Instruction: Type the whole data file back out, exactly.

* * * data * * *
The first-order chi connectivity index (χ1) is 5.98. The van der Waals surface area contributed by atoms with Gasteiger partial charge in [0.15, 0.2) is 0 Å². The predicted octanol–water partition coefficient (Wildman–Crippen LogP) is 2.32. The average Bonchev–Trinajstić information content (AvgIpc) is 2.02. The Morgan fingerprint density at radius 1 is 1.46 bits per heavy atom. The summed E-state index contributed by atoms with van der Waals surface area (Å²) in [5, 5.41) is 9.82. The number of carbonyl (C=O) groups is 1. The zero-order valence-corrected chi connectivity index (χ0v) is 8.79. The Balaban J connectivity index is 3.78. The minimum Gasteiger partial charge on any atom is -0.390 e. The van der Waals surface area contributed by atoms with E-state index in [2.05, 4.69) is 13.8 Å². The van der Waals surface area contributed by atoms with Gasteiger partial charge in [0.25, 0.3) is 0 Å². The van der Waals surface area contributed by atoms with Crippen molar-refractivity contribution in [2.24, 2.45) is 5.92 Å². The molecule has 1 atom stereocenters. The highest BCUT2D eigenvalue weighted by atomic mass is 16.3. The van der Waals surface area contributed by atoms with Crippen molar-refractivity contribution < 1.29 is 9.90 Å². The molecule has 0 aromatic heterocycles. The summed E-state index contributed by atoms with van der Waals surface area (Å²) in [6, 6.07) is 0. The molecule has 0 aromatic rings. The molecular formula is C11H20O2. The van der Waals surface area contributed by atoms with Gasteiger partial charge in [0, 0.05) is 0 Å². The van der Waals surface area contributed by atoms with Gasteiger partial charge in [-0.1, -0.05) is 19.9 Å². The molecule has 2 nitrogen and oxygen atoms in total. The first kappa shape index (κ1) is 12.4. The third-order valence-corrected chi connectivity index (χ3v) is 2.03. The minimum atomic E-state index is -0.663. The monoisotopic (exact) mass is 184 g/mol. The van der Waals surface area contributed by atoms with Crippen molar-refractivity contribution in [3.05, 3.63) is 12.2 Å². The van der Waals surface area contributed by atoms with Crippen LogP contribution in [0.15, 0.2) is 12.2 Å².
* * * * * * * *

The first-order chi connectivity index (χ1) is 5.98. The van der Waals surface area contributed by atoms with Gasteiger partial charge in [0.15, 0.2) is 0 Å². The predicted octanol–water partition coefficient (Wildman–Crippen LogP) is 2.32. The average Bonchev–Trinajstić information content (AvgIpc) is 2.02. The Morgan fingerprint density at radius 1 is 1.46 bits per heavy atom. The summed E-state index contributed by atoms with van der Waals surface area (Å²) in [5, 5.41) is 9.82. The number of carbonyl (C=O) groups is 1. The zero-order valence-corrected chi connectivity index (χ0v) is 8.79. The Balaban J connectivity index is 3.78. The minimum Gasteiger partial charge on any atom is -0.390 e. The van der Waals surface area contributed by atoms with E-state index in [2.05, 4.69) is 13.8 Å². The van der Waals surface area contributed by atoms with Gasteiger partial charge in [0.25, 0.3) is 0 Å². The van der Waals surface area contributed by atoms with Crippen molar-refractivity contribution in [2.24, 2.45) is 5.92 Å². The molecule has 1 atom stereocenters. The highest BCUT2D eigenvalue weighted by atomic mass is 16.3. The van der Waals surface area contributed by atoms with Crippen molar-refractivity contribution < 1.29 is 9.90 Å². The molecule has 0 aromatic heterocycles. The summed E-state index contributed by atoms with van der Waals surface area (Å²) in [6, 6.07) is 0. The molecule has 0 aromatic rings. The molecular formula is C11H20O2. The van der Waals surface area contributed by atoms with Gasteiger partial charge in [0, 0.05) is 0 Å². The van der Waals surface area contributed by atoms with Gasteiger partial charge in [-0.1, -0.05) is 19.9 Å². The molecule has 2 nitrogen and oxygen atoms in total. The first kappa shape index (κ1) is 12.4. The third-order valence-corrected chi connectivity index (χ3v) is 2.03. The minimum atomic E-state index is -0.663. The monoisotopic (exact) mass is 184 g/mol. The van der Waals surface area contributed by atoms with Crippen molar-refractivity contribution in [3.05, 3.63) is 12.2 Å². The van der Waals surface area contributed by atoms with Crippen LogP contribution in [0.15, 0.2) is 12.2 Å².